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St. Louis protester confronts a police officer who called her employer

"Calling your job is not in violation of any law," he claims.


Rob Price


Posted on Oct 17, 2014   Updated on May 30, 2021, 9:28 am CDT

St. Louis, Mo., has been a hotbed of tension over the past months: The fatal shooting of unarmed teen Michael Brown by the police—followed by the shooting of Vonderrit Myers—has pushed community relations almost to breaking point. Angry street protests are a nightly occurrence.

The police have at times only made things worse for themselves, arresting journalists and pepper-spraying observers in an attempt to keep a handle on things—but the actions of one cop were apparently one step too far, and the local force is now investigating.

Officer Keith Novara had decided to take things into his own hands over what he considered was “inciteful” behavior from Leigh Maibes, an activist in the recent protests. He called up her place of work, purportedly to give her employer a “heads up” as part of normal duties—but Maibes believes he was trying to get her fired.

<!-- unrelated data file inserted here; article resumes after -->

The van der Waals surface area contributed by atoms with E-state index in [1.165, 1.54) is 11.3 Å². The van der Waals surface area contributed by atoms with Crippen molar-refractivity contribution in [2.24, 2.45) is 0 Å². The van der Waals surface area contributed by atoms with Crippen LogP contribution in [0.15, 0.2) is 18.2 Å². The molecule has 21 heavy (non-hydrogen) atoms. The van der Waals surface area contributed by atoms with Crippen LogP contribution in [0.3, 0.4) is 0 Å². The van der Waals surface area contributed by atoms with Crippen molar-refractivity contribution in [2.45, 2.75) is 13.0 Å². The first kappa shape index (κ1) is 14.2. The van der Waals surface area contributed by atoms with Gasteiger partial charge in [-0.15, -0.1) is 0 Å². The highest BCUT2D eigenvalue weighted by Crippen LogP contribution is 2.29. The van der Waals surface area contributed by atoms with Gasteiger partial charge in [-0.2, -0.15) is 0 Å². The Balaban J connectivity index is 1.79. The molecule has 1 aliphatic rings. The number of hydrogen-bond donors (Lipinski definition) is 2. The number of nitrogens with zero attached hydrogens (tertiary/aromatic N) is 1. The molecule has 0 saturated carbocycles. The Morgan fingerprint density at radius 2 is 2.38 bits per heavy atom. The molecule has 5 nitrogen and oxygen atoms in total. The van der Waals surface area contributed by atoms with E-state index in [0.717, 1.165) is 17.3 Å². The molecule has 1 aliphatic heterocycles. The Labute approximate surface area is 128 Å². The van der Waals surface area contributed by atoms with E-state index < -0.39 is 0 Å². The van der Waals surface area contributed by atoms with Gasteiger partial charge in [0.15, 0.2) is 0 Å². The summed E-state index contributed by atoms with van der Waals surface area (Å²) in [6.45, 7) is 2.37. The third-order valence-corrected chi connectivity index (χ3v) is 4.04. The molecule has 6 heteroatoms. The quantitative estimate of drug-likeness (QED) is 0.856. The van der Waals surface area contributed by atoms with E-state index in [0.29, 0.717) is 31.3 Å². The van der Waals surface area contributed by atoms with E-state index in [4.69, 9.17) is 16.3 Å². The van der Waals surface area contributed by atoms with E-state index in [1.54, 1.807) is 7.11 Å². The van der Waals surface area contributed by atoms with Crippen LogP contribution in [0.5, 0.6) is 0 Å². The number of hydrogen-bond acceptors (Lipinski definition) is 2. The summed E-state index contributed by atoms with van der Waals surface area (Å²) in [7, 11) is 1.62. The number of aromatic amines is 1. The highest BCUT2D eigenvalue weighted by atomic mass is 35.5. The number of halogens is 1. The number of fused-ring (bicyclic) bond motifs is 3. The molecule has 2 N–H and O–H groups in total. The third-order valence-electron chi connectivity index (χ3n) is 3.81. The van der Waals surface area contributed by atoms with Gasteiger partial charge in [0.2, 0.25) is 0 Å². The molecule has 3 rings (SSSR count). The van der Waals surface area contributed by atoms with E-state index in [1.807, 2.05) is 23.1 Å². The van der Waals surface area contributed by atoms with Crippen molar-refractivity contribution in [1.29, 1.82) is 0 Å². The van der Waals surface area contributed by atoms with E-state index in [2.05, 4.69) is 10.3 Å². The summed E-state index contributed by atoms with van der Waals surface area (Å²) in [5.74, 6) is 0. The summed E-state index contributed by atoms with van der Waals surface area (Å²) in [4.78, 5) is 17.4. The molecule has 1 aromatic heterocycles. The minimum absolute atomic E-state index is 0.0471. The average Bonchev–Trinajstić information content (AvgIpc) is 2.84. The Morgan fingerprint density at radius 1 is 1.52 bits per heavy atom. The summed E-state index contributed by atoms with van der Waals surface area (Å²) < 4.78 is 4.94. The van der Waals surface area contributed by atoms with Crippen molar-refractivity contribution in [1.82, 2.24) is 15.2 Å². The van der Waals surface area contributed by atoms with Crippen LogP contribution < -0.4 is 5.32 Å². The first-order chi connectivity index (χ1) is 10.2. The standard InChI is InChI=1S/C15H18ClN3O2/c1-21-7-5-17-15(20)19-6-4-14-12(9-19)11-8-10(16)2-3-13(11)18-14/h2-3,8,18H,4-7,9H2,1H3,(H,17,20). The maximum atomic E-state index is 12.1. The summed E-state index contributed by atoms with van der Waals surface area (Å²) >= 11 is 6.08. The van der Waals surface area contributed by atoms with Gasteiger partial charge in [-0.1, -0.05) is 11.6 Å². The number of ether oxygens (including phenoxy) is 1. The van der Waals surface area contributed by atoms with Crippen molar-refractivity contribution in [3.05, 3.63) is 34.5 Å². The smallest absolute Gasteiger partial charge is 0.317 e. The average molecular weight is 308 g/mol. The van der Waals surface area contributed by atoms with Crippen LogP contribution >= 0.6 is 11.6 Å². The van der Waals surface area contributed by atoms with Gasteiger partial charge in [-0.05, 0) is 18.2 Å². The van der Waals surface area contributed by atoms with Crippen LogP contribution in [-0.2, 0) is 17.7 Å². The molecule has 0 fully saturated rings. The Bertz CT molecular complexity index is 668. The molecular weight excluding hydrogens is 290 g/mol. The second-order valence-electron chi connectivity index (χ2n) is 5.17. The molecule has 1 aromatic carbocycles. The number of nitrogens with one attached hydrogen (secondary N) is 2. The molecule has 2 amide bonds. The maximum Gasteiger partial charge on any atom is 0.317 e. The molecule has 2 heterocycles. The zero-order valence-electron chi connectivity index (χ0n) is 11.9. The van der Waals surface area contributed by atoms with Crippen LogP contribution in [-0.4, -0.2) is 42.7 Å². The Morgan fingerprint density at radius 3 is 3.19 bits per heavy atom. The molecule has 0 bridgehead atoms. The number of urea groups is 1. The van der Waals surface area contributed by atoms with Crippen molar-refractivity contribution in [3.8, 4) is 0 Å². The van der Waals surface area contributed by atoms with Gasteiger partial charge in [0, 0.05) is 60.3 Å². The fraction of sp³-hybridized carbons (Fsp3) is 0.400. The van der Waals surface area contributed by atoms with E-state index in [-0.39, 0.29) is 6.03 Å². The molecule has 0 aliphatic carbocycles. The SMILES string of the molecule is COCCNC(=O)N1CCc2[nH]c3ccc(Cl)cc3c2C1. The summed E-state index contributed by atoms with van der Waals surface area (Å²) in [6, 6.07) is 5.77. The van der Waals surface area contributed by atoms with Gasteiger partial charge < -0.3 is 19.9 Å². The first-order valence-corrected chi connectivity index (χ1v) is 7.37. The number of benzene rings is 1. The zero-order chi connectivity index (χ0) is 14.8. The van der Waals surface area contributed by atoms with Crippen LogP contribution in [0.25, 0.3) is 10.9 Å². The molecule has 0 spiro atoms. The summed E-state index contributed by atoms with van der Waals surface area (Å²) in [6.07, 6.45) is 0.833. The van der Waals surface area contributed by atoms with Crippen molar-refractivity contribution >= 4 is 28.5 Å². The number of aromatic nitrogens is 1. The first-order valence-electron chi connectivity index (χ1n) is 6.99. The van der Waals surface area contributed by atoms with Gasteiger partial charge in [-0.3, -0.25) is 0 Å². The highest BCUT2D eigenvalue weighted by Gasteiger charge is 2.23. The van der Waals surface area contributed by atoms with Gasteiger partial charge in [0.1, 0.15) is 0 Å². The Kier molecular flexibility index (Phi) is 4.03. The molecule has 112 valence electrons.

After getting hold of Novara’s number, Maibes decided to call him up and ask him to explain himself—and recorded the entire conversation. 

“So saying I’m against police brutality, and I don’t like the way police handle female activists … some of the things that were done to silence … and intimidate activists, that’s ‘inciteful’?” Maibes asked the police officer.

Novara’s response: “I really don’t want to engage in this conversation any more.”

Novara is now under investigation by his local force over his actions, the St. Louis Post-Dispatch reports, though he has not been suspended. The police union defends the his actions, arguing that he was “setting the record straight on public statements made by people spreading irresponsible lies and calling for violence against the police.”

H/T St. Louis Post-Dispatch | Photo via Joe Wolf / Flickr (CC BY-ND 2.0)

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*First Published: Oct 17, 2014, 1:34 pm CDT